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January: a peak time for winter sports head injuries

Head Injuries - a real winter sport risk

According to monthly snowfall data from observation sites across the United States, January is the snowiest month of the year. It’s no wonder January is also a peak time for winter sports, such as skiing, snowboarding, ice skating, hockey and snowmobiling.

Unfortunately winter sports can greatly increase the risk of dangerous head injuries, particularly when they are not practiced safely and with proper equipment. We discuss the dangers of severe head injuries and offer tips on how to stay safe while taking part in your favorite winter sport.

What’s a TBI and why should you take it seriously?

Sometimes a head injury causes damage to the brain; this is known as a traumatic brain injury (TBI). TBI is a contributing factor to a third (30%) of all injury-related deaths in the United States. TBI survivors frequently require prolonged hospital care and long rehabilitation. They often suffer long-term physical, cognitive, and psychological disorders.

January was recently declared National Winter Sports Traumatic Brain Injury (TBI) Awareness Month to highlight the dangers of traumatic brain injuries and the importance of precautionary measures when engaging in winter sports.

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New Year’s Resolutions: a tool to help rebuild your life

New Year’s Resolutions: a tool to help rebuild your lifeLife is different after a serious accident. This realization becomes all the more poignant as we reflect on the losses we have suffered, while having to face the many challenges the New Year will bring.

New Year’s resolutions can help clear the path and show the way forward. We have prepared a list of goals for 2018 to help you cope with your new reality.

8 New Year’s Resolutions for life after the Accident

Get help – now

People often underestimate the long road to physical recovery. There is only one way to speed up your recovery process, and that is to get more rest. In-home care assistance can be a valuable asset at this time. If you can’t afford paid help, this is the time to reach out to your network of family, friends and neighbors.

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Parties and Alcohol go hand in hand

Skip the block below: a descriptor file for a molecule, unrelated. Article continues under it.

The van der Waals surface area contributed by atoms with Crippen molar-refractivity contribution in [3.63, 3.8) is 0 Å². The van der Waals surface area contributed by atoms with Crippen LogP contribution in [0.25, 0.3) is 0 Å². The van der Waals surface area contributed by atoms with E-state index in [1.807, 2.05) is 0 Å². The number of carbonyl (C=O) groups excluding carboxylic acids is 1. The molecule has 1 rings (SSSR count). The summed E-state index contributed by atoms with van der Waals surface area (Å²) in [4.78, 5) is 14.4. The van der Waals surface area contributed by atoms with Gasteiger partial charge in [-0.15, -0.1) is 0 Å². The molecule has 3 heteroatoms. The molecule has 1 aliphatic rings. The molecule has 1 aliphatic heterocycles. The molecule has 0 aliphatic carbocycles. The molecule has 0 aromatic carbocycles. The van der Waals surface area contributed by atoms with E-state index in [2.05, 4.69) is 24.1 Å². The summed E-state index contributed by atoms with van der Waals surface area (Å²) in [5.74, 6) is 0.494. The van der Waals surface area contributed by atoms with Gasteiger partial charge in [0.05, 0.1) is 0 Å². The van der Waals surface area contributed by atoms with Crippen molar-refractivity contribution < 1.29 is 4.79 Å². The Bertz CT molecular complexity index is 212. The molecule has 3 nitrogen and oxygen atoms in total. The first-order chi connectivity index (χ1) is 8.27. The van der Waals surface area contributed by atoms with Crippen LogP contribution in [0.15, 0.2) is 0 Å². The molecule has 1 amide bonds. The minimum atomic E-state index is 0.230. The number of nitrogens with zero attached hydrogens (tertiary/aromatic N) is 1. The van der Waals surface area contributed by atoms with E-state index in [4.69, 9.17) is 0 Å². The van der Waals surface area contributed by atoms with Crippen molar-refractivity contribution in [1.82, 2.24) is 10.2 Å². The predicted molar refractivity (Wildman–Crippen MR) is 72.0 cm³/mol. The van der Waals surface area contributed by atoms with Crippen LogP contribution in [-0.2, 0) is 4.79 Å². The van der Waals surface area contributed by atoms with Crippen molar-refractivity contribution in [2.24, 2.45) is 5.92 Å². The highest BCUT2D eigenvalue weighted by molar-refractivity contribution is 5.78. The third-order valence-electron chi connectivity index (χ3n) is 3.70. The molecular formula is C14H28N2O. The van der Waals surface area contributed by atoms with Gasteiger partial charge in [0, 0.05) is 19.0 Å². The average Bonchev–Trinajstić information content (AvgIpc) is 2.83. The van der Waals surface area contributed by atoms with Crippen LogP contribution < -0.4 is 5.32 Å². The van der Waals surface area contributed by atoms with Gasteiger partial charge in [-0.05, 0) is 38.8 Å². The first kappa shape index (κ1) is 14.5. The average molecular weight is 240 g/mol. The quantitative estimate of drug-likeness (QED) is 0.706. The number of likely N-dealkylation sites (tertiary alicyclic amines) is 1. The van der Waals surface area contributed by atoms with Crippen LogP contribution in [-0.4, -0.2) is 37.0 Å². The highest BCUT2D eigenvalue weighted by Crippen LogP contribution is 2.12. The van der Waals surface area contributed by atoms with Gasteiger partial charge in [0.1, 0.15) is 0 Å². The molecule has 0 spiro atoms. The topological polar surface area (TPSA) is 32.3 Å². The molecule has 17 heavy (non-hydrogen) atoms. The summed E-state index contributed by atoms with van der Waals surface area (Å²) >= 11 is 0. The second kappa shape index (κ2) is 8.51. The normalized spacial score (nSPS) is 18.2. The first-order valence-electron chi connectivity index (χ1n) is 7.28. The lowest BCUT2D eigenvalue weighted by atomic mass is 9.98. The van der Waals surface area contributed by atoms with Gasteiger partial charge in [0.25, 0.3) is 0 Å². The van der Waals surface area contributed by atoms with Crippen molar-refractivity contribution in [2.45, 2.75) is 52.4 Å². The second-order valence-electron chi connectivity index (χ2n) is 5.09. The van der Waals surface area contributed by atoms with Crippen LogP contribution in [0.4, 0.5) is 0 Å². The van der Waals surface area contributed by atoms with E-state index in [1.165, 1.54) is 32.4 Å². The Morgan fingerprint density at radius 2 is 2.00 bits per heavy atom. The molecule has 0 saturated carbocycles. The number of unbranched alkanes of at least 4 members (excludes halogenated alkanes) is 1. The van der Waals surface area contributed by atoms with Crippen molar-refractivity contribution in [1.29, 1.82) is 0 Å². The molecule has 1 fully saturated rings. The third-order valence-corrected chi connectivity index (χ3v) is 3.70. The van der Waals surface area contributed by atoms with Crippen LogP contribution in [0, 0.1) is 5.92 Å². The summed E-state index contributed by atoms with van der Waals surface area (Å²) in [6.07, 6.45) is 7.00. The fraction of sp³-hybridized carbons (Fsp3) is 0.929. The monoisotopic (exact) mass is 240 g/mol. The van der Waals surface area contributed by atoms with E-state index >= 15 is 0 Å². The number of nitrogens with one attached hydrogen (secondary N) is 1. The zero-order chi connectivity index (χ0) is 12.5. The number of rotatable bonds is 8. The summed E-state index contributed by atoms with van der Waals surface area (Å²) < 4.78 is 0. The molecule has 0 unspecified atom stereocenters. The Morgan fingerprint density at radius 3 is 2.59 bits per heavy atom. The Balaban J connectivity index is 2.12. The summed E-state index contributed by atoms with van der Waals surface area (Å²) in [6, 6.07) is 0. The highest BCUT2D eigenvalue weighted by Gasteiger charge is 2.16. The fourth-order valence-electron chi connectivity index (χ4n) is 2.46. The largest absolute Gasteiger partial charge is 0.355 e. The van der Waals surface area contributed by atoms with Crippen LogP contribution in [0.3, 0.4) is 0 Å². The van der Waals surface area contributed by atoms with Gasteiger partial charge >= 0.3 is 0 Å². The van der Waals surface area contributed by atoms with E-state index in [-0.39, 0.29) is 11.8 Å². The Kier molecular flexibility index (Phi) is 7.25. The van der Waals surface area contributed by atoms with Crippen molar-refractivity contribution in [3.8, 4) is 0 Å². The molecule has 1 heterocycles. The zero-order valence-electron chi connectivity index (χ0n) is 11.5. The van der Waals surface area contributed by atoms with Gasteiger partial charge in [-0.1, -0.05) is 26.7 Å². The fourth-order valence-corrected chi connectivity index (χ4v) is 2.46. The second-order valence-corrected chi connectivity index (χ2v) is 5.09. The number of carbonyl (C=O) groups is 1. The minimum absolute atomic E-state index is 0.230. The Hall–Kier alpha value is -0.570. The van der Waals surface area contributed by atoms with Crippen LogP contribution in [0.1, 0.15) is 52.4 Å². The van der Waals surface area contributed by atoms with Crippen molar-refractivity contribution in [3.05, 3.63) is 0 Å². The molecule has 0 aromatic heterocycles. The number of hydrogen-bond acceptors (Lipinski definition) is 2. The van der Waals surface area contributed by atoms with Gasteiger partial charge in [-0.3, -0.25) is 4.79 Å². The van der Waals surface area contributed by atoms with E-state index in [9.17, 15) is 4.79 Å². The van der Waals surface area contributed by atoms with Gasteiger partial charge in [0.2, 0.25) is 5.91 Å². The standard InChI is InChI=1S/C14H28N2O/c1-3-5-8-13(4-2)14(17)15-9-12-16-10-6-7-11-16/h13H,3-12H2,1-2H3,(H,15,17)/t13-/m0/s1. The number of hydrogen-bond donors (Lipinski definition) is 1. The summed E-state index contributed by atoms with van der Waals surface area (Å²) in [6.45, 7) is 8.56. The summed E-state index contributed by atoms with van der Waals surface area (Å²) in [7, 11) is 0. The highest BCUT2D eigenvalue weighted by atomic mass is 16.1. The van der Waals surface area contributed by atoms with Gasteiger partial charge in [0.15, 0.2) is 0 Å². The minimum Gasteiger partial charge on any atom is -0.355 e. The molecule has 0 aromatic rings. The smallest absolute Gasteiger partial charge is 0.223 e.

December is the season for celebrations. Sadly, parties and alcohol are often intertwined. Before you get behind the wheel after having had a few drinks consider the following sobering statistics:

  • Alcohol kills: According to the National Highway Traffic Safety Administration 10,497 people were killed as a result of alcohol-impaired driving crashes in 2016 alone. During that year, alcohol impaired-driving fatalities accounted for 28 percent of all motor vehicle traffic fatalities in the United States.
  • Drunk Drivers are often young drivers: The percentage of drivers in fatal crashes who were alcohol impaired was highest for 25 to 34 year old drivers, at 27 percent, followed by 21 to 24 year old drivers, at 26 percent.

Drunk Driving: a Holiday Problem

How to Prevent Drunk Driving

Are you planning to attend a New Year’s Eve celebration? If so, ask yourself the following questions:

How will I get back home?

Here are some possible solutions for your trip back home:

  • Select a reliable sober friend to be your designated driver. 
  • Save the phone number of a local taxi service on your phone. Hire a taxi when it’s time to go home.
  • Consider taking public transportation if available.
  • Download the Uber or Lyft app to schedule your trip back home. Uber has partnered with MADD to campaign against drunk driving. Check out their latest joint safety campaign here.
  • Don’t go back home. Instead, book a hotel room or arrange to stay at a friend’s house.

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Travel Forecast for this Holiday Season

Stay Safe with our Holiday Road Safety TipsAccording to the American Automobile Association (AAA) 107.3 million Americans are traveling to holiday celebrations between December 23rd and New Year’s Day. This is the highest year-end travel volume on record and a 3.1 percent increase in travel volume compared with last year.

The majority of travelers – 97.4 million – will hit the road, so traffic will be challenging over the holidays.

Below we’ve compiled some important holiday road safety tips to keep you and your family safe whilst traveling.

Holiday Road Safety Tips

Adverse weather conditions aggravate the consequences of reckless or distracted driving, so be sure to drive cautiously and remain particularly alert whilst driving.

In addition, make sure that your car is in perfect condition before hitting the winter roads. Read on to find out how to winter-proof your vehicle.